Author: Zakia Elliott, GreenLight Philadelphia Research Fellow
Single Stop is approaching its third year of working in partnership with the Community College of Philadelphia (CCP) and its success couldn’t be sweeter. Since opening its doors to the College community in 2013, Single Stop has consistently exceeded its goals. According to Single Stop’s Project Director, Paula Umaña, its launch was considered the “best site launch in the nation,” and the organization has since served over 4,700 students, drawing down more than $10.8 million in cash and non-cash benefits and resources. Single Stop is making a real impact on the lives of the students that it serves and helping to knock down many of the barriers preventing students from completing their degrees. With CCP’s graduation rate sitting slightly below that of the national average and research showing that living expenses are the most prevalent financial problem community college students face, Single Stop opens new doors to college completion by helping students achieve financial stability.
The model itself is revolutionary – the organization provides an array of services and in-person assistance to students, including benefits screening and application assistance, tax preparation services, financial counseling, legal assistance, immigration counsel and health enrollment support. “We work with students so they can access more than what they come looking for,” reflected Umaña. “The students that come find our services so useful that they most frequently return to get more and more and more.”
Hilda, a 29 year old mother and student at CCP, is a student who has taken advantage of the resources made available by Single Stop. Since enrolling into CCP and being introduced to Single Stop staff Paula Umaña and Chantal Whitehead, Hilda’s life and future brightened. Hilda was became acquainted with Single Stop in January 2014 during her time in a homeless support group. Combining the support of Single Stop and other student programs with her own perseverance propelled Hilda out of homelessness and into safe housing, employment, a new car, and financial stability. She is now fully enjoying her time at CCP and is pursuing a degree in Criminal Justice. “I saw Single Stop offering all this help and I said, ‘Well you know what, I actually need that,’” Hilda said, reflecting on her experience. “When I came in it was great, you guys were pouring all this help on me. And since then I’ve consistently came here and I knew you guys could help me. I needed help with LIHEAP, my medical, everything. I came back and forth. But every time I came here Chantal was consistent, you [Paula] were on board, and it was great.”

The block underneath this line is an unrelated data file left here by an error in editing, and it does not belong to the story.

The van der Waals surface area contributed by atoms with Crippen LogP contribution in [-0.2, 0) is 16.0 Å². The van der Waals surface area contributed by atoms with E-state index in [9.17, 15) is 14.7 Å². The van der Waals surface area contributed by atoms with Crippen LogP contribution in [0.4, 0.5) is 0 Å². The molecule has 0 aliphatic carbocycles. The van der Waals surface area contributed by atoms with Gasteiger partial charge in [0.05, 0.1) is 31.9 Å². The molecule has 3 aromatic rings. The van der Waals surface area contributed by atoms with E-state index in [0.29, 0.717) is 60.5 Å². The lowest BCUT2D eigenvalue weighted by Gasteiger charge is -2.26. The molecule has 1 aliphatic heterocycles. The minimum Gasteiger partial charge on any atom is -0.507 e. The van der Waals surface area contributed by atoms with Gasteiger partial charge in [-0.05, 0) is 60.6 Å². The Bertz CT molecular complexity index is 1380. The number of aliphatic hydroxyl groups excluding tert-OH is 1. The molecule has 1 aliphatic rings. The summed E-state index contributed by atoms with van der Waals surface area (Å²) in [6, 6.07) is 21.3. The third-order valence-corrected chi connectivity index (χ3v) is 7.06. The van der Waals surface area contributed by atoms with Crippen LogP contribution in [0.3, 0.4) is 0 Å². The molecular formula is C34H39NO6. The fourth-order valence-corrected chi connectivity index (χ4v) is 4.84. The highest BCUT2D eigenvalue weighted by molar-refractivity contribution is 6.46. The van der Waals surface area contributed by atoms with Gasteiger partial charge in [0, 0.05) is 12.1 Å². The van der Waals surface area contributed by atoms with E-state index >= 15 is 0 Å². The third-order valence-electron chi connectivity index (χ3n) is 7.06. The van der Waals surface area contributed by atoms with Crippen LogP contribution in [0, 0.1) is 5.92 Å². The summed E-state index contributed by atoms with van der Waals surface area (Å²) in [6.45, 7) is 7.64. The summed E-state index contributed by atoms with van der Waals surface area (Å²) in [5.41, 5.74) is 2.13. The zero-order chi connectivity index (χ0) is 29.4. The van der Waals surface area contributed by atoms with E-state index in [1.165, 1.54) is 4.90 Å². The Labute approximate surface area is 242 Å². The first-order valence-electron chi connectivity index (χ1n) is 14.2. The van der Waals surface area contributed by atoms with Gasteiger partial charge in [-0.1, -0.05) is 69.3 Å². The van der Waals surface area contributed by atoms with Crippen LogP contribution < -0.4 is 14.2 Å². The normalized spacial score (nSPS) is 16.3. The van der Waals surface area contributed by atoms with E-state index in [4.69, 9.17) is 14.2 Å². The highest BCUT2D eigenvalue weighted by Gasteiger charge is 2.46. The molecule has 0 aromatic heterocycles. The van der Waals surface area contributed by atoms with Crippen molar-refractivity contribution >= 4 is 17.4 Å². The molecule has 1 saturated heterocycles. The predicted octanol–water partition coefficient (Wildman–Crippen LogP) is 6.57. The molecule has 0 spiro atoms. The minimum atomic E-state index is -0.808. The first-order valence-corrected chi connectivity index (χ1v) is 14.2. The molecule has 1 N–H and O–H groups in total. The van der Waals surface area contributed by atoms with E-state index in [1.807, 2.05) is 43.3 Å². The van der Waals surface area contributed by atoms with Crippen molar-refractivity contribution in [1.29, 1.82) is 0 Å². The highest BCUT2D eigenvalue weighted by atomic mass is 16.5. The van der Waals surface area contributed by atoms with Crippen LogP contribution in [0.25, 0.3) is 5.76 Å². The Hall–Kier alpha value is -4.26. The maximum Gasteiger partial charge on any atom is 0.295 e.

For students like Hilda, Single Stop is both a support system and a safe haven. A part of why Single Stop’s approach is so successful is the one-on-one relationship building inherent to the model. Umaña explained, “Meeting the students where they are and having the conversation based on the information they provide in the intake form allows us to begin to draw a map of all the possibilities they could access. Most of the time students seem surprised to hear about the multiple free services offered in one single place and it is really moving to see them so eager to explore and take action when we discuss their options. After that we create a plan with each student we meet, we create goals and action steps; we give them some time before we follow up to encourage them to stay on track.” Confidence, trust, and relationship building is essential to this process as well. “Every time Hilda meets with Chantal, I smile to hear them both laughing and having a good time even when they discuss their barriers and problems,” said Umaña.
Single Stop is also deeply embedding itself into CCP’s network of student support services. Partnership building and collaboration is key to the program’s success, and Single Stop is making great efforts to connect students to services that are specific to their unique needs. They partner with various departments and on-campus services to offer financial planning and literacy workshops with the Nursing Department and the Center for Male Engagement, they offer benefit screening to all participating students, and Single Stop also worked with the Student Government Association’s leadership to launch an on-campus food pantry. Their ongoing outreach efforts include visibility event planning, class presentations, and issue-based campaigns throughout the year. Tax season and health insurance season are by far the most popular periods of the year, though Umaña finds that every day presents an opportunity to promote the many services that could be well utilized by students.
Expansion of the services provided by Single Stop is also on the horizon–the organization is launching a new online platform to reach many more students, like Hilda, by enabling them to begin the benefits screening process by themselves, with the option to schedule a one-on-one with Single Stop staff for further assistance, answer questions or initiate the application process, making it easier to reach students who are unable to visit the office. “It’s nice to be able to come out of this office and be like, ‘Yes!’” said Hilda. “It’s like a release. I always do that when I leave out of here, it’s like, ‘Okay. What’s next?’ It’s a good thing. It’s a great feeling.”